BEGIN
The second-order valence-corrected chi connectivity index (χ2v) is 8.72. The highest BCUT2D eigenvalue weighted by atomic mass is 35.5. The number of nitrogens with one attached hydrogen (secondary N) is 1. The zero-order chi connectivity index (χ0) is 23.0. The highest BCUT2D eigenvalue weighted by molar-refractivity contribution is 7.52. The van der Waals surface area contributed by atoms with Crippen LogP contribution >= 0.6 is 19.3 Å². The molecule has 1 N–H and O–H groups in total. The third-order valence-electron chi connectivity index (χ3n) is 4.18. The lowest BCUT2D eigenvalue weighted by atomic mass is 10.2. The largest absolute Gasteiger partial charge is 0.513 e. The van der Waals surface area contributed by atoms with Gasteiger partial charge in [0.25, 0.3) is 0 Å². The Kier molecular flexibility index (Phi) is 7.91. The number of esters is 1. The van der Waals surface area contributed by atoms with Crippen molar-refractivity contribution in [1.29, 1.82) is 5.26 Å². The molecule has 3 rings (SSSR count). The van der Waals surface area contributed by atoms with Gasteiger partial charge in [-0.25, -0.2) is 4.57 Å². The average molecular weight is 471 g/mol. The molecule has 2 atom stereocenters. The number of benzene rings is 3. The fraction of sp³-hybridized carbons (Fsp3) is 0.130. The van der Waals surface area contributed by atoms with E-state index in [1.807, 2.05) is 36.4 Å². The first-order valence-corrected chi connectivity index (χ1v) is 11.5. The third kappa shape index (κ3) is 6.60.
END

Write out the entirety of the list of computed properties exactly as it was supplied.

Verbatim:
The second-order valence-corrected chi connectivity index (χ2v) is 8.72. The highest BCUT2D eigenvalue weighted by atomic mass is 35.5. The number of nitrogens with one attached hydrogen (secondary N) is 1. The zero-order chi connectivity index (χ0) is 23.0. The highest BCUT2D eigenvalue weighted by molar-refractivity contribution is 7.52. The van der Waals surface area contributed by atoms with Crippen LogP contribution >= 0.6 is 19.3 Å². The molecule has 1 N–H and O–H groups in total. The third-order valence-electron chi connectivity index (χ3n) is 4.18. The lowest BCUT2D eigenvalue weighted by atomic mass is 10.2. The largest absolute Gasteiger partial charge is 0.513 e. The van der Waals surface area contributed by atoms with Gasteiger partial charge in [0.25, 0.3) is 0 Å². The Kier molecular flexibility index (Phi) is 7.91. The number of esters is 1. The van der Waals surface area contributed by atoms with Crippen molar-refractivity contribution in [1.29, 1.82) is 5.26 Å². The molecule has 3 rings (SSSR count). The van der Waals surface area contributed by atoms with Gasteiger partial charge in [-0.25, -0.2) is 4.57 Å². The average molecular weight is 471 g/mol. The molecule has 2 atom stereocenters. The number of benzene rings is 3. The fraction of sp³-hybridized carbons (Fsp3) is 0.130. The van der Waals surface area contributed by atoms with E-state index in [1.807, 2.05) is 36.4 Å². The first-order valence-corrected chi connectivity index (χ1v) is 11.5. The third kappa shape index (κ3) is 6.60.